Design of the Week: Face Mug

A 3D printed "Face Mug"

A 3D printed "Face Mug"

This week’s selection is the unusual 3D print Face Mug by CGtrader contributor Denis Kniaz.

This is, obviously, a simple mug, but it includes a couple of interesting design features that attracted our eyes. 

The design includes an interior hollow section that will contain air after 3D printing. This will form an insulating layer that should assist in storing hot liquids. 

You can see how this is done in this cut-away view, showing the void portion that encompasses the entire cylinder. 

Interior of the 3D printed Face Mug showing the insulated layer and hole to release unfused powder

Interior of the 3D printed Face Mug showing the insulated layer and hole to release unfused powder

The second unusual feature is one that is missing: there is NO handle on this mug!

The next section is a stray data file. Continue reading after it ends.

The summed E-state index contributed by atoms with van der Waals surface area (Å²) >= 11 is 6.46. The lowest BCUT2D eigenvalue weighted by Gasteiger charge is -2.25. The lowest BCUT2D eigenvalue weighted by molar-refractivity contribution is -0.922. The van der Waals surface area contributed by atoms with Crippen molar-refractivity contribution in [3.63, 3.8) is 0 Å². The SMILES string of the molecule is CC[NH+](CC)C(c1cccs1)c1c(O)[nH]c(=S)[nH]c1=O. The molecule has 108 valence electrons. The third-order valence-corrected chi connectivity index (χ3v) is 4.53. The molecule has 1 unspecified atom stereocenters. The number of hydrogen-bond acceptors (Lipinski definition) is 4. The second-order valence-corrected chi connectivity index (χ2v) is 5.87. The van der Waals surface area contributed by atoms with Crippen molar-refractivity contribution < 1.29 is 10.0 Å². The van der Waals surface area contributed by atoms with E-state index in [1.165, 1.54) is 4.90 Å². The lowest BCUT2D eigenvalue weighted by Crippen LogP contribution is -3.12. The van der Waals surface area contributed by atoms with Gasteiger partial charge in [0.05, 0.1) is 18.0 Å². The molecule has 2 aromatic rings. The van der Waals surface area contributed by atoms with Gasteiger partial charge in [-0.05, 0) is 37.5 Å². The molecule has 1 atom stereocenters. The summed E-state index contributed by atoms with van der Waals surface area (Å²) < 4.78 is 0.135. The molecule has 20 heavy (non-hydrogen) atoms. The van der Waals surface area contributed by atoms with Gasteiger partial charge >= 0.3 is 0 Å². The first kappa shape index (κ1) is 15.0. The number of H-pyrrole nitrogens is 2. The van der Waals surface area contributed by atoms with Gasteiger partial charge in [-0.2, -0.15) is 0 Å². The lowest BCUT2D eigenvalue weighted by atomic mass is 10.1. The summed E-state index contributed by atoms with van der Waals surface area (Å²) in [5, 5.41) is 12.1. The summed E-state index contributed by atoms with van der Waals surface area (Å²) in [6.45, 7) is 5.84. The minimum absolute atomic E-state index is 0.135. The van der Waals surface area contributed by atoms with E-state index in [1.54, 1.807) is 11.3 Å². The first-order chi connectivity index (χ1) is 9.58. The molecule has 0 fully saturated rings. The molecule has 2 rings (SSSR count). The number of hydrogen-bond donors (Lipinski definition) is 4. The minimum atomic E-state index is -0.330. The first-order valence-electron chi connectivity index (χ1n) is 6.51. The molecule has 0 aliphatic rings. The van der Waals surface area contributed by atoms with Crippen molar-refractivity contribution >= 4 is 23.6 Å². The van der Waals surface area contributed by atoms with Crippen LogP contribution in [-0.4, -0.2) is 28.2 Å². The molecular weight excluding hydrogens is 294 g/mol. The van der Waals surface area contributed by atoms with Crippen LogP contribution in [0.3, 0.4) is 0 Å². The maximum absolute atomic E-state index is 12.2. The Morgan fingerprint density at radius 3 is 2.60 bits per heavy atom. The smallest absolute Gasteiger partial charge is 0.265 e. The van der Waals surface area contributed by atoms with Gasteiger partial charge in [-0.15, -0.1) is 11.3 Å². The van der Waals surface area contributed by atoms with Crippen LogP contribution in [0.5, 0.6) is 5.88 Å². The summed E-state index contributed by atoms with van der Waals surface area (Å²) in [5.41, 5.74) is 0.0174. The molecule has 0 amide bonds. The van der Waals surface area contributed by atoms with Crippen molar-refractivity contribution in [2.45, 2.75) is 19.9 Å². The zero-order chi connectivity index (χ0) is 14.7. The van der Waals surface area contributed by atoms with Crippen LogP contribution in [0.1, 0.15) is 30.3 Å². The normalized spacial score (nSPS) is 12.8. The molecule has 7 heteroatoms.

So how, exactly, does one use this mug? You must grab it by the nose to lift it. I recommend putting your thumb under the nose and a finger on the top for leverage. I have not seen a mug like this previously, and it should be fun to hold your mug’s nose while drinking. 

I should caution you about 3D printing this particular model: you should 3D print this in a foodsafe material, such as ceramic. For that you may have to use a 3D print service, if you don’t have the ability to do so yourself. 

Three views of the 3D printed Face Mug

Three views of the 3D printed Face Mug

If you 3D print this mug with standard extrusion-based desktop 3D printers, you may end up with an unusable mug. The layers will certainly leak, and capture bacteria after first use. As well, the void may collect other bad stuff. Best to use ceramic. 

It may also be possible to apply a surface sealant to an extrusion print of the Face Mug to avoid these problems. If that’s the case, definitely do not use PLA as your material, since it will likely soften significantly when exposed to a hot americano. 

This 3D model is available for purchase at CGTrader, where it can be downloaded for only USD$12.90.  

Via CGTrader

General Fabb

Kerry Stevenson, aka "General Fabb" has been writing Fabbaloo posts since he launched the venture in 2007, with an intention to promote and grow the incredible technology of 3D printing across the world. So far, it seems to be working!

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